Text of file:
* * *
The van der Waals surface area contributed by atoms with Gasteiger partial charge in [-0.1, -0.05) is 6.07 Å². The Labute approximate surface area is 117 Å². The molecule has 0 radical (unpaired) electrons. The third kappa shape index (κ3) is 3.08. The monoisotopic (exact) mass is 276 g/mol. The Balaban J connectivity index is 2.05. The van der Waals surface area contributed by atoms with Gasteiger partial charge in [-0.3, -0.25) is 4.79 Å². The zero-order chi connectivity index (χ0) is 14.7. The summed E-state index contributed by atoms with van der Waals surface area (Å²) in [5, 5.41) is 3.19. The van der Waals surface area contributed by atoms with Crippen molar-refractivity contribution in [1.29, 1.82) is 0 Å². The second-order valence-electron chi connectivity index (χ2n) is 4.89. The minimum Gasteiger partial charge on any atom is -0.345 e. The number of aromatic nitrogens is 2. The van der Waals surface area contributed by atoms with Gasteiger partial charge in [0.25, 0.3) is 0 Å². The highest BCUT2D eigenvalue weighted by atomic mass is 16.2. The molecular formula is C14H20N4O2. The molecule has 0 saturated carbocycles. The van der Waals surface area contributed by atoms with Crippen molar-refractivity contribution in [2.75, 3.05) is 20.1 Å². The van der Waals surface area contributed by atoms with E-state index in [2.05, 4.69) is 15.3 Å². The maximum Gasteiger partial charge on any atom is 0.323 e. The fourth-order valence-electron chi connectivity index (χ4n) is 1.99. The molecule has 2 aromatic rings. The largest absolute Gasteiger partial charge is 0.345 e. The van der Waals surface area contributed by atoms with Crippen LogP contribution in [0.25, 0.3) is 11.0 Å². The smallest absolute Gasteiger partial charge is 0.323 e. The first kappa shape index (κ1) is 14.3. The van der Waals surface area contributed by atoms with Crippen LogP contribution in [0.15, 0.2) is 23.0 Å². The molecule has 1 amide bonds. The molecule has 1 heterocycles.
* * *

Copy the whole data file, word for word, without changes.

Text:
The van der Waals surface area contributed by atoms with Gasteiger partial charge in [-0.1, -0.05) is 6.07 Å². The Labute approximate surface area is 117 Å². The molecule has 0 radical (unpaired) electrons. The third kappa shape index (κ3) is 3.08. The monoisotopic (exact) mass is 276 g/mol. The Balaban J connectivity index is 2.05. The van der Waals surface area contributed by atoms with Gasteiger partial charge in [-0.3, -0.25) is 4.79 Å². The zero-order chi connectivity index (χ0) is 14.7. The summed E-state index contributed by atoms with van der Waals surface area (Å²) in [5, 5.41) is 3.19. The van der Waals surface area contributed by atoms with Crippen molar-refractivity contribution in [1.29, 1.82) is 0 Å². The second-order valence-electron chi connectivity index (χ2n) is 4.89. The minimum Gasteiger partial charge on any atom is -0.345 e. The number of aromatic nitrogens is 2. The van der Waals surface area contributed by atoms with Gasteiger partial charge in [0.25, 0.3) is 0 Å². The highest BCUT2D eigenvalue weighted by atomic mass is 16.2. The molecular formula is C14H20N4O2. The molecule has 0 saturated carbocycles. The van der Waals surface area contributed by atoms with Crippen molar-refractivity contribution in [2.75, 3.05) is 20.1 Å². The van der Waals surface area contributed by atoms with E-state index in [2.05, 4.69) is 15.3 Å². The maximum Gasteiger partial charge on any atom is 0.323 e. The fourth-order valence-electron chi connectivity index (χ4n) is 1.99. The molecule has 2 aromatic rings. The largest absolute Gasteiger partial charge is 0.345 e. The van der Waals surface area contributed by atoms with Crippen LogP contribution in [0.25, 0.3) is 11.0 Å². The smallest absolute Gasteiger partial charge is 0.323 e. The first kappa shape index (κ1) is 14.3. The van der Waals surface area contributed by atoms with Crippen LogP contribution in [0.15, 0.2) is 23.0 Å². The molecule has 1 amide bonds. The molecule has 1 heterocycles.